33 He rides at anchor, and then Hope's no more.

34 But O! thou general blessing, smiling Hope!

35 Thy lucid ray, not only leads us on

36 From view to view; not only dost thou chear

37 With expectation sweet of future good;

38 But with serenity of present bliss

39 Thou fill'st the heart expectant! Hope can give

40 Habitual good-humour! To the soul

41 A vital heat: she quickens the still parts,

42 Nay, ev'n in motion keeps the springs of life!

43 And when most indolent, and most remiss,

44 Or rouzes, or preserves the mind awake.

45 See, too, how few — and ev'n those few how short —

46 Are actual enjoyments! But thro' thee,

47 Blest Hope, we gain a taste, delicious taste

48 Of pleasures possible! Taste, not less sweet,
49 Perchance, than real: for kind Hope bestows

50 A bliss in expectation, not less full,

51 And fuller oft than ripe fruition brings:

52 Fruition, haughty nymph, she never deigns

53 To walk with humble Hope, who, at her sight

54 Retires, abash'd, unnotic'd, and unthank'd!

55 But O! blest comforter, ingrate to thee

56 Let me not ever prove, should wish'd success

57 Crown my heart's hope! let me not e'er forget

58 The dear indulgences thy soothing views

59 Have to my soul presented! Yet, O yet —

60 Thy promis'd consummation too, too long

61 Delay'd, the heart in deep despondence sighs,

62 And sickens sad with care. O then, indulge

63 Thy votary's prayer, nor ever let me lose

64 Thy chearing aspect; never let the night

65 Of black despondence, with its dismal veil,

66 My little prospects in thick darkness wrap!

67 Nor yet too long delay to grant my wish

68 Accomplishment, if worthy! So my soul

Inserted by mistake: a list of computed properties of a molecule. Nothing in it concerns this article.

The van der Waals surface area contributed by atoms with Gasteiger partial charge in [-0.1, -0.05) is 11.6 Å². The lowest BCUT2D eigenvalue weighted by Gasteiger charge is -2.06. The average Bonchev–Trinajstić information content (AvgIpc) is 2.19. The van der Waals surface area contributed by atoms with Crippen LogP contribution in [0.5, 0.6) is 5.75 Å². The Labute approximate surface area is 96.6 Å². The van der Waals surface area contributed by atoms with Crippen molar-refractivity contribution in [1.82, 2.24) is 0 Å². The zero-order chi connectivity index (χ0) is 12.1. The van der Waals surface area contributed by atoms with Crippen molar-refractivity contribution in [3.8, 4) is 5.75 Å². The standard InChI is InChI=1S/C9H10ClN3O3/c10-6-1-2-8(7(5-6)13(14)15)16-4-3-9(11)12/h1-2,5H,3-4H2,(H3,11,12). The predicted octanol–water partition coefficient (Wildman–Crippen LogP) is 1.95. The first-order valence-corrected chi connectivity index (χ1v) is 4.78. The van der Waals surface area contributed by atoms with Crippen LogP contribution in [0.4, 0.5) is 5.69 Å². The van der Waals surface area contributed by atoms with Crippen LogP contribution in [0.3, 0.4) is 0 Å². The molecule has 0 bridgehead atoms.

69 Invigorated still shall onward press

70 To more and more improvement: nor grow faint

71 Till the big buds of Hope terrestrial burst

72 To blossoms full and fair in better climes!

73 But say, bright Hope, what numbers shall be found,

74 Worthy to sing thy praise: for that thy hand

75 Not only to the happiest life imparts

76 Its zest, its relish; but with tender care

77 Is stretch'd forth to assuage the wretch's woe,
78 To soothe the anguish of disease and pain;

79 And soften sad adversity's rough bed!

80 Thou only cheap and universal cure

81 Of human ills — of human sorrow, thou

82 Best comforter, and oft, full oft, alas!

83 The only comforter the wretched find!

84 Ah! see from that unfortunate, o'erwhelm'd

85 In the deep gulph of sorrow, with what speed,

86 What cruel speed, as from contagion, all

87 With one consent are flying! — and will none,

88 For gentle pity's sake, remain behind

89 To comfort the distrest! Yes, faithful Hope

90 Benevolently stays! and, flatterer kind,

91 Her far-foreseeing tube applies, thro' which

92 The eye, tho' dim with mourning, oft discerns